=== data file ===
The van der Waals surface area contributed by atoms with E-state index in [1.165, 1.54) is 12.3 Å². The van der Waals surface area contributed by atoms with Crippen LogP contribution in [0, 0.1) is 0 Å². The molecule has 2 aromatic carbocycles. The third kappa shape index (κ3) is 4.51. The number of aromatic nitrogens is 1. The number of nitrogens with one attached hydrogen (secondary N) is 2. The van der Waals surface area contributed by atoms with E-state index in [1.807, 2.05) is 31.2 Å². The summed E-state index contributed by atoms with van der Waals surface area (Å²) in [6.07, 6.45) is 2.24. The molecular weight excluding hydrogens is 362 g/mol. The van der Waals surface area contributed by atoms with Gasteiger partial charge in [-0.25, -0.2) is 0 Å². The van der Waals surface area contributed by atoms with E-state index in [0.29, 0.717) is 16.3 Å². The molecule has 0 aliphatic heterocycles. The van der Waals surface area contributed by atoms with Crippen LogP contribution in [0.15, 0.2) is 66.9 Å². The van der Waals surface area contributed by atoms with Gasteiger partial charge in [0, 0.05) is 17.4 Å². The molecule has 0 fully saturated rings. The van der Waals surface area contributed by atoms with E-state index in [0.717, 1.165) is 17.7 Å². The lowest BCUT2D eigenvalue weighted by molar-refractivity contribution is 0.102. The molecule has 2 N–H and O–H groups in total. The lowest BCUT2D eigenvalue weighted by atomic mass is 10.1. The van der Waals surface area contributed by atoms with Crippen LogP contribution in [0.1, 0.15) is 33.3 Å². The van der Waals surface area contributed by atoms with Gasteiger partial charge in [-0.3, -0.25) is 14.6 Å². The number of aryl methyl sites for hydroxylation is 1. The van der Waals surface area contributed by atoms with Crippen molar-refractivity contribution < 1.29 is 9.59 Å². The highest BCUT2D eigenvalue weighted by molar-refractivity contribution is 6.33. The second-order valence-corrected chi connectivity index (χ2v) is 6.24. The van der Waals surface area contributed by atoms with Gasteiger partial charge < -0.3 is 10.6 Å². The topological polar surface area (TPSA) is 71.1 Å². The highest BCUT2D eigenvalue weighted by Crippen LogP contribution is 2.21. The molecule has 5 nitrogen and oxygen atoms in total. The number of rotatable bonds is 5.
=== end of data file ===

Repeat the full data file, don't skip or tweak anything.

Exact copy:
The van der Waals surface area contributed by atoms with E-state index in [1.165, 1.54) is 12.3 Å². The van der Waals surface area contributed by atoms with Crippen LogP contribution in [0, 0.1) is 0 Å². The molecule has 2 aromatic carbocycles. The third kappa shape index (κ3) is 4.51. The number of aromatic nitrogens is 1. The number of nitrogens with one attached hydrogen (secondary N) is 2. The van der Waals surface area contributed by atoms with E-state index in [1.807, 2.05) is 31.2 Å². The summed E-state index contributed by atoms with van der Waals surface area (Å²) in [6.07, 6.45) is 2.24. The molecular weight excluding hydrogens is 362 g/mol. The van der Waals surface area contributed by atoms with Gasteiger partial charge in [-0.25, -0.2) is 0 Å². The van der Waals surface area contributed by atoms with E-state index in [0.29, 0.717) is 16.3 Å². The molecule has 0 aliphatic heterocycles. The van der Waals surface area contributed by atoms with Crippen LogP contribution in [0.15, 0.2) is 66.9 Å². The van der Waals surface area contributed by atoms with Gasteiger partial charge in [0, 0.05) is 17.4 Å². The molecule has 0 fully saturated rings. The van der Waals surface area contributed by atoms with E-state index in [0.717, 1.165) is 17.7 Å². The lowest BCUT2D eigenvalue weighted by molar-refractivity contribution is 0.102. The molecule has 2 N–H and O–H groups in total. The lowest BCUT2D eigenvalue weighted by atomic mass is 10.1. The van der Waals surface area contributed by atoms with Crippen LogP contribution in [0.1, 0.15) is 33.3 Å². The van der Waals surface area contributed by atoms with Gasteiger partial charge in [-0.3, -0.25) is 14.6 Å². The number of aryl methyl sites for hydroxylation is 1. The van der Waals surface area contributed by atoms with Crippen molar-refractivity contribution < 1.29 is 9.59 Å². The highest BCUT2D eigenvalue weighted by molar-refractivity contribution is 6.33. The second-order valence-corrected chi connectivity index (χ2v) is 6.24. The van der Waals surface area contributed by atoms with Gasteiger partial charge < -0.3 is 10.6 Å². The topological polar surface area (TPSA) is 71.1 Å². The highest BCUT2D eigenvalue weighted by Crippen LogP contribution is 2.21. The molecule has 5 nitrogen and oxygen atoms in total. The number of rotatable bonds is 5.